Maggie has returned to Monash University and is leading the Radiochemistry Platform at Monash Biomedical Imaging (MBI). Maggie specialises in the development and clinical translation of radiopharmaceuticals. Throughout her career, she has led the development of a number of investigational radiopharmaceuticals for first-in-human application and provides expertise in the lifecycle of radiopharmaceuticals for clinical application.

Joseph Ioppolo

Dr Joseph Ioppolo completed his PhD at The University of Sydney in 2011 under the supervision of Prof. Lou Rendina and Prof. Michael Kassiou (Thesis “Boron-Containing Phosphonium Salts for Boron Neutron Capture Therapy and Imaging”). His post-doctoral work with Prof. John Valliant at McMaster University was to explore new gallium-67/68 tracers for imaging infection. After returning to Australia, as lead quality control chemist he played an integral role in the establishment and GMP licensing of the Molecular Imaging and Therapy Research Unit (MITRU) at the South Australian Health and Medical Research Institute (SAHMRI), the first cyclotron facility for that state.

In 2016 he joined the RAPID team at Sir Charles Gairdner Hospital, taking part in the production and quality control of clinical 11C, 18F, 68Ga, 89Zr and 177Lu radiopharmaceuticals. Key projects included the production and test method validation of new tracers such as [18F]PSMA-1007, leading pre-clinical imaging and biodistribution projects, and introducing aluminium-fluoride labelling of novel peptides. Joseph is a certified radiopharmaceutical scientist registered with the Australasian College of Physical Scientists and Engineers in Medicine (ACPSEM). His interests are in developing new radiopharmaceuticals for imaging infection and inflammation, imaging and treating cancer, and for studying neurodegenerative/neuroinflammatory disorders.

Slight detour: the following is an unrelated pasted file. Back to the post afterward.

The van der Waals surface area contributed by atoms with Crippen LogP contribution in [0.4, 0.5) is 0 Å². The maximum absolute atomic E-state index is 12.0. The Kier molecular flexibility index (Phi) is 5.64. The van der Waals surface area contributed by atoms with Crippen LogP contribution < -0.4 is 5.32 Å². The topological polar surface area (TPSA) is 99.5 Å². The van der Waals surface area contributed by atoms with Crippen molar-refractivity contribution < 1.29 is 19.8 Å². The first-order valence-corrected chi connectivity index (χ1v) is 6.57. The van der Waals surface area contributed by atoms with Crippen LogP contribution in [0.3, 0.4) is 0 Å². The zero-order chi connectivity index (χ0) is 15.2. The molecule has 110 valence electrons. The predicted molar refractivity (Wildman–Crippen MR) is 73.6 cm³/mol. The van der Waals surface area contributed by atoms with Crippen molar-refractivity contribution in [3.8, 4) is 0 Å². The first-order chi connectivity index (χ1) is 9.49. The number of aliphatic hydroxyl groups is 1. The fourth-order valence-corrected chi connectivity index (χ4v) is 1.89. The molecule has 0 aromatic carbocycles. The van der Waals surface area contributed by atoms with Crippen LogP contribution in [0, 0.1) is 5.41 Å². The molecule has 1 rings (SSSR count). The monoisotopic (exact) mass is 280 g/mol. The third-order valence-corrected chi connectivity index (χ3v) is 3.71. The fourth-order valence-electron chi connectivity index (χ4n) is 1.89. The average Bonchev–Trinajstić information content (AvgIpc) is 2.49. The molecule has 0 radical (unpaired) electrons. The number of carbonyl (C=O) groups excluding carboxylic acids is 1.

Yaser Gholami

Dr Yaser Hadi Gholami is a physicist in the field of applied physics in nuclear medicine. His research (at both clinical and pre-clinical level) has been focused on the fields of nanomedicine, radionuclide therapy and imaging, radiation physics and biology, nuclear chemistry and Monte Carlo simulation. During August and November 2019, he worked at the Division of Nuclear Medicine and Biophysics at Harvard University/Massachusetts General Hospital (MGH) as a visiting research associate and developed a novel theory for positron annihilation localization by nanoscale magnetization. He was selected as the winner of the prestigious 2020 Physics Grand Challenges (from the School of Physics, Usyd) to establish a quantum-medicine-platform for studying the quantum properties of cancer cells using positronium lifetime spectroscopy which could represent a paradigm shift for cancer medicine in the 21st century in near future. Dr Gholami in collaboration with Harvard Medical School/MGH has developed a chelate-free Nanoparticle radiolabelling technique for simultaneous PET/MR imaging and radionuclide therapy. He has also invented a novel method for positron annihilation localisation using nanoscale magnetisation for PET/MR imaging. He has also been collaborating with OncoSil Medical Company in developing personalised 32P microparticle therapy and contributed to achieving IDE approval from the U.S. Food and Drug Administration and International Clinical Study. In addition, in collaboration with the Varian company he has established a radiobiological modelling platform whereby using pre- and post-treatment FDG PET/CT images plus the 90Y PET/CT of the radionuclide therapy, in addition to radiosensitivity of the tumour cells, valuable information on the temporal changes in FDG distribution of tumour can be derived.